Colleges and universities are home to the most advanced thinking and research in all fields: medicine, law, mathematics, business and beyond. Ironically, such schools haven’t always been as smart when it comes to higher education data. This has been unfortunate, because the data needs of today’s two and four-year degree granting institutions are as diverse and multidimensional as they come.
But many academic institutions are learning new tricks by adopting self-service analytics. The following are four ways higher education is smartening up when it comes to data.
1. Empowering people to work with data
Like other industries and organizations, the traditional way of dealing with data in higher education was fragmented and slow. The IT department—and only the IT department—had access to the data, which was doled out in reports that were slow to come. IT was like an ivory tower within the ivory tower, and the faculty, staff and administrators who needed the data spent most of their time waiting for reports that would be out-of-date on arrival.
This cycle of long waits, static results and general inefficiency is going the way of chalk and blackboards at many schools, like the University of Washington (UW), which has been using UW Profiles since 2012. This project is a set of 23 dashboards that give administrators and faculty more flexible and powerful insight into data, such as performance, retention and support. Now inquisitive UW leaders have a recursive relationship with their data where answering one set of questions leads them down a path of seeking answers to a deeper set of questions.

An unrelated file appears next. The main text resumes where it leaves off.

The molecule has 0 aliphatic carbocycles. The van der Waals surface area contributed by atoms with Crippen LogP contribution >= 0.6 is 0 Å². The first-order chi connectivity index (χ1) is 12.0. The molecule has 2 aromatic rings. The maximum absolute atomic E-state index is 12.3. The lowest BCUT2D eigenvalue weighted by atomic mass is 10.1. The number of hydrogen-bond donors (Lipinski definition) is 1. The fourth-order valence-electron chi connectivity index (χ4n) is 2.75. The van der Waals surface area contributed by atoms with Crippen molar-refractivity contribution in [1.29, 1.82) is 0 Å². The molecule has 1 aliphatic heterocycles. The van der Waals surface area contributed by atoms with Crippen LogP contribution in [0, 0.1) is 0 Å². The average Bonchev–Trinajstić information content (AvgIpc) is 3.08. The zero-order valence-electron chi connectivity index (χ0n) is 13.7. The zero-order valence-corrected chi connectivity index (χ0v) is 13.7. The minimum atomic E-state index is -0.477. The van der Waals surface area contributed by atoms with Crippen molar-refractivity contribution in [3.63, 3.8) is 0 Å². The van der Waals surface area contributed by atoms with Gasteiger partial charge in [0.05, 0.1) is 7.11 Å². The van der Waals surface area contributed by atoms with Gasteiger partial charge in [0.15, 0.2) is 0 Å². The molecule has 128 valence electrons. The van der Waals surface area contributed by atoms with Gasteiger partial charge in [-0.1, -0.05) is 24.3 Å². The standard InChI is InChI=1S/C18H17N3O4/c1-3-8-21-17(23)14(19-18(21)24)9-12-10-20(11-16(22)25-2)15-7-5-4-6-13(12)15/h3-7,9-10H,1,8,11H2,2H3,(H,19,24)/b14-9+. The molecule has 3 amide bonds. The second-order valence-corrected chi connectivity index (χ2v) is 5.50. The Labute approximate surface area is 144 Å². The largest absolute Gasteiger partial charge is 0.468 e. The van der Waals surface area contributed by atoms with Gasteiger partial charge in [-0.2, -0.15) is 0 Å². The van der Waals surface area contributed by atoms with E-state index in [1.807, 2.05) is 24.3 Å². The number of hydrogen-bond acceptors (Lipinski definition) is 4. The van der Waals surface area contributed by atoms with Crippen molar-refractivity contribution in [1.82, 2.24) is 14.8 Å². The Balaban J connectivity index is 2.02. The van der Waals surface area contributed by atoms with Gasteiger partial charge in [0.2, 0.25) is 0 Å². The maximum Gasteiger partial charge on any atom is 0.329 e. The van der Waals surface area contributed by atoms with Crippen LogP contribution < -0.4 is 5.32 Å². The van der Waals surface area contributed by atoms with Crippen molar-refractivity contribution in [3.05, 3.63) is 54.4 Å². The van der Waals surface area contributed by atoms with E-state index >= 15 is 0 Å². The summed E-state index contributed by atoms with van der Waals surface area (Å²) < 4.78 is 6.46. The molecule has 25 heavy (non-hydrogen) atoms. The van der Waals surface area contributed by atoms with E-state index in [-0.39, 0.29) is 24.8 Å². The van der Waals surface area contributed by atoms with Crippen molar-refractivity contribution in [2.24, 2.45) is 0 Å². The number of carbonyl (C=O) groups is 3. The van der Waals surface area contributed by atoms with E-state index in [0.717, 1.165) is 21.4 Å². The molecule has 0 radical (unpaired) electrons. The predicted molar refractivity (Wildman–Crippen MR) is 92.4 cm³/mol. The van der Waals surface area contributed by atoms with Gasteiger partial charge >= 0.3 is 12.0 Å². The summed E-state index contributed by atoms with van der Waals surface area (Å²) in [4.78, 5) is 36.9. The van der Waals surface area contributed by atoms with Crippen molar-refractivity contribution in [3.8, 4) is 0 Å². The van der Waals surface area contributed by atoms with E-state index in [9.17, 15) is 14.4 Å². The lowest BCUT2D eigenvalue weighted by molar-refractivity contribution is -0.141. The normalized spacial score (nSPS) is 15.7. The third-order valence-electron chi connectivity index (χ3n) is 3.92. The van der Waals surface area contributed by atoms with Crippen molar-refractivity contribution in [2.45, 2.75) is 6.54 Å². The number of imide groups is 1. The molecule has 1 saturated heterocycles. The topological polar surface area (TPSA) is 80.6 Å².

2. Bringing serious speed to data
Self-service analytics is all about the democratization of data, which inherently creates a faster journey to insight: the people who are experts in the data can start working with their data quickly, with minimal training or IT knowledge. Just like people are used to finding the answer to a question on their phone, laptop or tablet at home, they can get business or academic answers at work.
But, that speed has many dimensions.
For example, the University of Indiana—a huge research university—has been enjoying the fast pace of self-service analytics for years. Enrollment and recruiting officers use dashboards to dive into student data from any angle and depth necessary at high speeds. Trends that used to take weeks or months to identify can now be spotted in hours or minutes.
Another aspect of self-service analytics is the significant reduction in ramp time. Training and adoption are a matter of hours rather than months. Departments that need answers quickly appreciate rapid deployment, and it makes trying new tools less of a risk.